Moonlight is exactly as good as the reviews say it is, and if there is justice in the world, it will walk away with Oscar gold tonight. In a world where identity politics has become a dirty word, Moonlight at once takes intersectionality incredibly seriously and deconstructs it. The main character, Chiron, is black, is gay, is poor. But this isn’t a shortcut for awards or for pity. “Who is you Chiron?”, he’s asked in the third act. “I’m me,” he responds, even if not completely sure what that means. Moonlight explores what self-identity even is with plenty of visual and narrative style, calmly low-key while being innovative in all respects.

1. The Lobster (RT 89%, IMDb 7.1)


While movie worlds may be the most entrancing when they feel tangible, like in Hell or High Water, they’re the most fun when they hold a warped mirror to the real world. The Lobster puts its satire on thick; no one would call its take on couples culture subtle. But it is sharp and multifaceted, inviting drunken dissections that can go on for at least the length of the film itself. It’s also one of the damn funniest deadpan black comedies ever made; poor Biscuit Woman alternatively makes me wince and laugh just thinking about her. For all its batshittery, The Lobster was the best time I had in theaters last year.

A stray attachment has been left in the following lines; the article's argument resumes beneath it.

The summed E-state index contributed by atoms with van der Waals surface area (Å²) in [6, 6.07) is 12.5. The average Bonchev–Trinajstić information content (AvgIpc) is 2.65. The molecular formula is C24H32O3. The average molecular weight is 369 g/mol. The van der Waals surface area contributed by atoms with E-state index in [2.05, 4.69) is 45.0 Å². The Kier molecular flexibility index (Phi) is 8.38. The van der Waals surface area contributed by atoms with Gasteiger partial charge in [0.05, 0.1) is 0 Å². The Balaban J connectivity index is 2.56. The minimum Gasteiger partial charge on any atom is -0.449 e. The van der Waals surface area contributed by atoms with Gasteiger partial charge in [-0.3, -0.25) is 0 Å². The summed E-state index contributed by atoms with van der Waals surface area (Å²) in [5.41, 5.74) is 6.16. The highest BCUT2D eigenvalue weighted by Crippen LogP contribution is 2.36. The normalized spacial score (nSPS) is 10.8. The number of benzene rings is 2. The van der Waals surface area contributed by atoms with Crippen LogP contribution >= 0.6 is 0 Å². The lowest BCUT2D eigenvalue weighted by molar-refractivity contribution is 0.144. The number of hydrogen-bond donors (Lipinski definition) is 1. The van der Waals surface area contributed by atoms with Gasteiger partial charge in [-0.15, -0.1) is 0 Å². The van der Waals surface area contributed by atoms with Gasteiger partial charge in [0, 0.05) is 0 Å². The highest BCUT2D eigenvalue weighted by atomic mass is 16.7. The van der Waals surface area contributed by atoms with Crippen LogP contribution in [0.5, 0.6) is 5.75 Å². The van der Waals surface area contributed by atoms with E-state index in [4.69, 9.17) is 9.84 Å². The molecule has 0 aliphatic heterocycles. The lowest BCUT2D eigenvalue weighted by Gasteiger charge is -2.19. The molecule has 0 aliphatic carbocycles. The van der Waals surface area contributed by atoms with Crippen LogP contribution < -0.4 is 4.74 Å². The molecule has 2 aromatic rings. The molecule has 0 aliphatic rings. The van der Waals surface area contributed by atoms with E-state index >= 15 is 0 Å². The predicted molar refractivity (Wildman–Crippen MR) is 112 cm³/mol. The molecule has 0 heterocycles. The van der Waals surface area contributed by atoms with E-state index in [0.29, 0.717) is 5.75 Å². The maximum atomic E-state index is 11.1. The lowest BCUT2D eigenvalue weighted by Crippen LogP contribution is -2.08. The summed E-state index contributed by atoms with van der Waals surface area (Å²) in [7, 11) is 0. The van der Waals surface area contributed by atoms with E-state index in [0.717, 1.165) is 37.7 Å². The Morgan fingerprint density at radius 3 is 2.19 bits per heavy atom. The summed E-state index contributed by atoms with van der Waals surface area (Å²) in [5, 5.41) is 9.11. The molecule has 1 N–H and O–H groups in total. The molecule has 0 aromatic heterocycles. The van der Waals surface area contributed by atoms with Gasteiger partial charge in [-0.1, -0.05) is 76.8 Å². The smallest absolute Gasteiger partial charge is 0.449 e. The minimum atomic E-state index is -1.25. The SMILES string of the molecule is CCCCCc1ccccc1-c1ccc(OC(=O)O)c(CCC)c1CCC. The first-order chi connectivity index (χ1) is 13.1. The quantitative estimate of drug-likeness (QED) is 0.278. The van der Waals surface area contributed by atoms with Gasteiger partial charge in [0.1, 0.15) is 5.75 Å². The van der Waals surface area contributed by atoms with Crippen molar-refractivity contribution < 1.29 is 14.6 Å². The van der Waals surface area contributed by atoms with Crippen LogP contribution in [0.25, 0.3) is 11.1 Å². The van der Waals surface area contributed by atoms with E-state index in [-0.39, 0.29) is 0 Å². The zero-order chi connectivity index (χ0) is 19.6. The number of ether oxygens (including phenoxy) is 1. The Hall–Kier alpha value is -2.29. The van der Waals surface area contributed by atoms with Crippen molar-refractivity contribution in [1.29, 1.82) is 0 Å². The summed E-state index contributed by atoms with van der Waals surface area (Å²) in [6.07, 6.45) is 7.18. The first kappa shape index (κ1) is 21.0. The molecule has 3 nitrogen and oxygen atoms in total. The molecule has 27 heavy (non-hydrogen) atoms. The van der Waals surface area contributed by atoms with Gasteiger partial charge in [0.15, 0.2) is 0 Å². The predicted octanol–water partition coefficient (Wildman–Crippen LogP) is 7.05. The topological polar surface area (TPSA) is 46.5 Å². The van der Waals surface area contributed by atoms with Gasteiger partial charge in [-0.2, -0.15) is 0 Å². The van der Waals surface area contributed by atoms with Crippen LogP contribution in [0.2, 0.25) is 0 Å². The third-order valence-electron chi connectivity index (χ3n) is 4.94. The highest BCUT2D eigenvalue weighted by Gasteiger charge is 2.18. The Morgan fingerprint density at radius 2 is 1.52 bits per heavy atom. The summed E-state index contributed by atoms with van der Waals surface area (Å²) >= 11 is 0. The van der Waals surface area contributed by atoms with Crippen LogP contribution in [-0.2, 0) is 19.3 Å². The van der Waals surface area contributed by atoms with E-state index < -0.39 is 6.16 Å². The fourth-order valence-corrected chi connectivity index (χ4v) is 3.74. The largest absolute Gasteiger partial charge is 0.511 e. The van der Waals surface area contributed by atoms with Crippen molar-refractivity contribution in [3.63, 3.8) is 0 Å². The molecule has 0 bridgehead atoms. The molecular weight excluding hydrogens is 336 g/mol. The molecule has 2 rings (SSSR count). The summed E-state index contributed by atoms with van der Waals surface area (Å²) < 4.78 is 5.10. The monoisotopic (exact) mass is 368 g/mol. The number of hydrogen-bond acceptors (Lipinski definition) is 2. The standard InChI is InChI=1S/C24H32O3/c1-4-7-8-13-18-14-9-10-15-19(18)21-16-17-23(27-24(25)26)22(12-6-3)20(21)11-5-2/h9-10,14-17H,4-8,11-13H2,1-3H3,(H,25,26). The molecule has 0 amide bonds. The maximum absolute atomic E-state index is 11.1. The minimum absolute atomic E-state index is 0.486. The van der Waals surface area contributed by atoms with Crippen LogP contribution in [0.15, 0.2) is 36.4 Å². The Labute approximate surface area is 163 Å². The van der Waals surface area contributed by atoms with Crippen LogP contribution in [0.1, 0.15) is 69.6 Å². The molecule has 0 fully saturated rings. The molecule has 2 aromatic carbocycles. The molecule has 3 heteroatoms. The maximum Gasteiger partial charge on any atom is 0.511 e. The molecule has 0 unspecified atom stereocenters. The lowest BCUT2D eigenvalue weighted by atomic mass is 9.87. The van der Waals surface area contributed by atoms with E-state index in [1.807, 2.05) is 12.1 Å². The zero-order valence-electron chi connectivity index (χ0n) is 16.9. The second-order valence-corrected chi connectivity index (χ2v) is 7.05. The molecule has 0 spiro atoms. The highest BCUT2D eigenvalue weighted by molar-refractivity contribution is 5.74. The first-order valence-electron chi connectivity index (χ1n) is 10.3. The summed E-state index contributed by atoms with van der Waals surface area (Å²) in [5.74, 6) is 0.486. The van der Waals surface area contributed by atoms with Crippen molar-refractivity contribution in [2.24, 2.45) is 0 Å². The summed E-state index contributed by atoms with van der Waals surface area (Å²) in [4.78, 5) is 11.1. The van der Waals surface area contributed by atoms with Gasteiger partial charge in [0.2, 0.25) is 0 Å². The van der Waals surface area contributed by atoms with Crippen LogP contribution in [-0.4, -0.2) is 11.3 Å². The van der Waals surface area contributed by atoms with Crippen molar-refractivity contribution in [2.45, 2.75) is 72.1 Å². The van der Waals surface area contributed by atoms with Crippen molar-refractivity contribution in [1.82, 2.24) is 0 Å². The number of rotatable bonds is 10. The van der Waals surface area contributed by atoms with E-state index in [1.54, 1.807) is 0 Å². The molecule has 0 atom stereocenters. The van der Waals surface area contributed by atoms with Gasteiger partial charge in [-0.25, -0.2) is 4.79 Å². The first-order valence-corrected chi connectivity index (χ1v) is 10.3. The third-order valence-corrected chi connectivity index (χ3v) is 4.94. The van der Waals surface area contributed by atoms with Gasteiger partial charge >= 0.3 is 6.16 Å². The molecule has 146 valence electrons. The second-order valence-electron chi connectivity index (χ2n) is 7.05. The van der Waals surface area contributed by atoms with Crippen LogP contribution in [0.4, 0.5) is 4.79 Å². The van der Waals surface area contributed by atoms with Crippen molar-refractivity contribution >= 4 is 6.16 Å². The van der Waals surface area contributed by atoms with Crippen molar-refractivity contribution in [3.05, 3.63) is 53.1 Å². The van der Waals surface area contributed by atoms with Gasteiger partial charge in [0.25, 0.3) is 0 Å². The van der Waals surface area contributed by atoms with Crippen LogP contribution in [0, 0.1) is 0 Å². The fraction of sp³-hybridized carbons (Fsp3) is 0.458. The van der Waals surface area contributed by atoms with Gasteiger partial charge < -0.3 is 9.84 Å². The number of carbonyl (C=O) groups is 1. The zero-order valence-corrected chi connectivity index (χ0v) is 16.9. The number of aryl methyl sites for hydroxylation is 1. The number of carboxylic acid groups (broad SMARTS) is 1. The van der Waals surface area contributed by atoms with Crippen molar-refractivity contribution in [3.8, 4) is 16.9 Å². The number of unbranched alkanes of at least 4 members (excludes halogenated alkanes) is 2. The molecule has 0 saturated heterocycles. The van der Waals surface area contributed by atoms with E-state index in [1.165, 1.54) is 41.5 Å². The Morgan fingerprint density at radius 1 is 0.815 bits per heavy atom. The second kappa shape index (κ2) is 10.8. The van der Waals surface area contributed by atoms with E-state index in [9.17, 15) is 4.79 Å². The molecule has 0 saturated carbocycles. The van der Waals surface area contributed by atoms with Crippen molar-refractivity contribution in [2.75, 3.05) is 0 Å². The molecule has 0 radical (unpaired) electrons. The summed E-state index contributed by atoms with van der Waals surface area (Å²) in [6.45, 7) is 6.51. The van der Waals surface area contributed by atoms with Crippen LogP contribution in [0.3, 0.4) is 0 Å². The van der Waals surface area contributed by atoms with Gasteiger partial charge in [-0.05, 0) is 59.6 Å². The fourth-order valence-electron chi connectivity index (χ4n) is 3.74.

Honorable MentionsGhostbusters, Nocturnal Animals, Arrival, La La Land, Don’t Think Twice, Tickled, 10 Cloverfield Lane, Into the Forest, Sleeping Giant, Hunt for the Wilderpeople, Christine

Haven’t Yet Seen: Paterson, Jackie, Elle, Lion, Hidden Figures, Hacksaw Ridge, Hush, Zootopia, Moana, Finding Dory, 20th Century Women, Tower, Cameraperson, The Witness, Captain Fantastic, OJ Made in America, The Saleman, Toni Erdmann, Krisha, American Honey, Love & Friendship, Silence, Sing Street, Kubo and the Two Strings

Nocturnal Animals is a cold, but human, puzzle box

It’s a bit of a trip to get to the conclusion, and it leaves enough open ends to allow multiple interpretations, but once it kicks into gear, the mysteries of the film are a treat to unravel.